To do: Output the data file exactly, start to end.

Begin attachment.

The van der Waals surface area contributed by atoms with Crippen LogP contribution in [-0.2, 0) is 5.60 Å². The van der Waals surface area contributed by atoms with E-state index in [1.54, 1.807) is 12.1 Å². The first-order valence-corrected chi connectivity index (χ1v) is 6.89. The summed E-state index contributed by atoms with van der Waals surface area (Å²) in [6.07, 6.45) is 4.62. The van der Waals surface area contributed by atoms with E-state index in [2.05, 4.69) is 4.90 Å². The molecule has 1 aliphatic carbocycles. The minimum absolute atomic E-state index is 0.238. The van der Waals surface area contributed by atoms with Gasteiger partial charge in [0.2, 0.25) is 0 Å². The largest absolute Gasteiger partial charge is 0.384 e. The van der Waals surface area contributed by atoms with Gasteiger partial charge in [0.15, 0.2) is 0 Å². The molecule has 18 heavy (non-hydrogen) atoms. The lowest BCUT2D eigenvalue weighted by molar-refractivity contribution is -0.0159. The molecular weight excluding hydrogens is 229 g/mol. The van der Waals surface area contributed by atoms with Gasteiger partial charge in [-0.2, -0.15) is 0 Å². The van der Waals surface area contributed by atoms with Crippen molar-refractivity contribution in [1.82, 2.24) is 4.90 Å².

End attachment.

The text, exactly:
The van der Waals surface area contributed by atoms with Crippen LogP contribution in [-0.2, 0) is 5.60 Å². The van der Waals surface area contributed by atoms with E-state index in [1.54, 1.807) is 12.1 Å². The first-order valence-corrected chi connectivity index (χ1v) is 6.89. The summed E-state index contributed by atoms with van der Waals surface area (Å²) in [6.07, 6.45) is 4.62. The van der Waals surface area contributed by atoms with E-state index in [2.05, 4.69) is 4.90 Å². The molecule has 1 aliphatic carbocycles. The minimum absolute atomic E-state index is 0.238. The van der Waals surface area contributed by atoms with Gasteiger partial charge in [0.2, 0.25) is 0 Å². The largest absolute Gasteiger partial charge is 0.384 e. The van der Waals surface area contributed by atoms with Gasteiger partial charge in [0.15, 0.2) is 0 Å². The molecule has 18 heavy (non-hydrogen) atoms. The lowest BCUT2D eigenvalue weighted by molar-refractivity contribution is -0.0159. The molecular weight excluding hydrogens is 229 g/mol. The van der Waals surface area contributed by atoms with Gasteiger partial charge in [-0.2, -0.15) is 0 Å². The van der Waals surface area contributed by atoms with Crippen molar-refractivity contribution in [1.82, 2.24) is 4.90 Å².